Commercially available White Leghorn strains produce approximately 250 to 300 white eggs each year on a small amount of feed. Sex-linked hens, which are a little larger than Leghorns and lay brown eggs, produce approximately 180 to 240 eggs per year. Egg- producing stock can be bought as day-old chicks or as started pullets at 18 to 22 weeks of age. Yearling hens (hens with 1 year of production) can be purchased from a commercial egg flock.

    The most economical meat production comes from commercial broiler-type birds, which can be used for broiler, roaster and capon production. These meat birds typically produce few eggs.

[ Finish reading this poultry article here ]

Frequently Asked Questions about Raising Chickens

As a beginner, and even as an expert, there are some questions that frequently pop up in the course of a day.

    Q. "What does 'broody' mean?"

    Q. "My chicks are growing fast. How can I tell which ones are hens and which are roosters?"

    Q. "If my Rhode Island Red hen won't brood, what will make her set? Do they need a special laying feed to make them go broody?"

    Q. "How often will a grown hen lay eggs? How many a day? What's the physiological reason that a chicken lays an egg?"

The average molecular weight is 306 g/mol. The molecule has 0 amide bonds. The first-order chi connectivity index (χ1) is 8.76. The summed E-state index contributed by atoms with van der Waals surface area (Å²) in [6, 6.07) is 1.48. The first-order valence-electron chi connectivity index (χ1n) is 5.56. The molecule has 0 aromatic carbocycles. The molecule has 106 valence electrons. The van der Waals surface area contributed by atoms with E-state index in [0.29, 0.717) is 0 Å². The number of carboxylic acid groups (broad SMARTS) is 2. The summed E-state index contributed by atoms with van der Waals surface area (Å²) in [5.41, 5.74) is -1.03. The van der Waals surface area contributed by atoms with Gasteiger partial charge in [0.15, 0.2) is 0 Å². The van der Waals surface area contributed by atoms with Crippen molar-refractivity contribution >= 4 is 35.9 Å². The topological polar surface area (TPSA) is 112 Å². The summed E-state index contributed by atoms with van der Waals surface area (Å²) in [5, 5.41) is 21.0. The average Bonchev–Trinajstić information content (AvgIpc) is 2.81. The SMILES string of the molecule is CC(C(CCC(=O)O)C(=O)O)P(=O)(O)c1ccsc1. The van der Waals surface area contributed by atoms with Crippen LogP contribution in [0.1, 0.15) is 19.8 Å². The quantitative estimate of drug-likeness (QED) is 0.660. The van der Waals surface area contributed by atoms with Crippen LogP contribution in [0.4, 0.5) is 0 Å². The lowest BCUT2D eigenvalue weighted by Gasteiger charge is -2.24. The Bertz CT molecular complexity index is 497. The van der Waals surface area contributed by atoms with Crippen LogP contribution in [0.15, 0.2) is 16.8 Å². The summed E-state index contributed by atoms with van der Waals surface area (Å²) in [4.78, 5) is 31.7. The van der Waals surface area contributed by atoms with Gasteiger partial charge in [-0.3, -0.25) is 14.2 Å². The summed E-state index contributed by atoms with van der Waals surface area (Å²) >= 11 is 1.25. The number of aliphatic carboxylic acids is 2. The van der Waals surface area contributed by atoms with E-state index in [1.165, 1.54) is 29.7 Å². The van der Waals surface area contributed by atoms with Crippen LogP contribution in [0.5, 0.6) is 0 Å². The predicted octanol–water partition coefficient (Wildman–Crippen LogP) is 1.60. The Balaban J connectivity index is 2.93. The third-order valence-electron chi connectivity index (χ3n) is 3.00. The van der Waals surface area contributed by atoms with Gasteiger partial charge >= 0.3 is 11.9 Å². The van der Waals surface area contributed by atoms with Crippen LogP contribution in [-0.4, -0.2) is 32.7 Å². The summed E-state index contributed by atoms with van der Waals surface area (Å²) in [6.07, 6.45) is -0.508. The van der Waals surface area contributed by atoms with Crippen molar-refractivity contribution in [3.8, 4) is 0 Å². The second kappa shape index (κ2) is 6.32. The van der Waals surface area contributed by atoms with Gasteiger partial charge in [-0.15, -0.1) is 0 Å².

Q. "We'll probably get a couple of chickens now, and then maybe another later. Is that okay?"

    Etc etc etc....

Well, we've found the perfect article for you! You can read those questions and more, as well as the answers (of course!), over at It's another great poultry blog and we know you'll love it!!

Sunday, February 12, 2006

Pastured Poultry pt 2

Now that you're interested in raising pastured poultry, let's look at the income returns on such a venture.

The following data was collected from 4 farms between the years 1997 and 1998.


The average net return per bird per year for all farms was $2.43, with a range that varied greatly from $-2.82 to a whopping $7.05.

The average net return per farm per year for all farms was $3,580.25, with a range of $-1,609 to a HUGE $11,040.